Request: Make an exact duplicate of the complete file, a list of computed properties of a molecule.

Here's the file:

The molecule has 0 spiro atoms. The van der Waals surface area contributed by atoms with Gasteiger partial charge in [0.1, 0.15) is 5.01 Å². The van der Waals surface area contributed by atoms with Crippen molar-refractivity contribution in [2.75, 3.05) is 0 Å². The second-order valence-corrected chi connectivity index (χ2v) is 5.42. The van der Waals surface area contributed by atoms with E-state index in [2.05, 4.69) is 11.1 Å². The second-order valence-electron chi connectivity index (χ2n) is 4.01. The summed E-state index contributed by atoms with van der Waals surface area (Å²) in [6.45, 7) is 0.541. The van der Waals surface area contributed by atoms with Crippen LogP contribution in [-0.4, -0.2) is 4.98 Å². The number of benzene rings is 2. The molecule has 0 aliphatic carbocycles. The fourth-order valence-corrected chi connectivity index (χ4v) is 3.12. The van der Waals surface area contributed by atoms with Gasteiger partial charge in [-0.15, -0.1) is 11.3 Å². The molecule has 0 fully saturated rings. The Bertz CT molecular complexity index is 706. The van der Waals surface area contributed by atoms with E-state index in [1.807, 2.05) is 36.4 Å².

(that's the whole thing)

The molecule has 0 spiro atoms. The van der Waals surface area contributed by atoms with Gasteiger partial charge in [0.1, 0.15) is 5.01 Å². The van der Waals surface area contributed by atoms with Crippen molar-refractivity contribution in [2.75, 3.05) is 0 Å². The second-order valence-corrected chi connectivity index (χ2v) is 5.42. The van der Waals surface area contributed by atoms with E-state index in [2.05, 4.69) is 11.1 Å². The second-order valence-electron chi connectivity index (χ2n) is 4.01. The summed E-state index contributed by atoms with van der Waals surface area (Å²) in [6.45, 7) is 0.541. The van der Waals surface area contributed by atoms with Crippen LogP contribution in [-0.4, -0.2) is 4.98 Å². The number of benzene rings is 2. The molecule has 0 aliphatic carbocycles. The fourth-order valence-corrected chi connectivity index (χ4v) is 3.12. The van der Waals surface area contributed by atoms with Gasteiger partial charge in [-0.15, -0.1) is 11.3 Å². The molecule has 0 fully saturated rings. The Bertz CT molecular complexity index is 706. The van der Waals surface area contributed by atoms with E-state index in [1.807, 2.05) is 36.4 Å².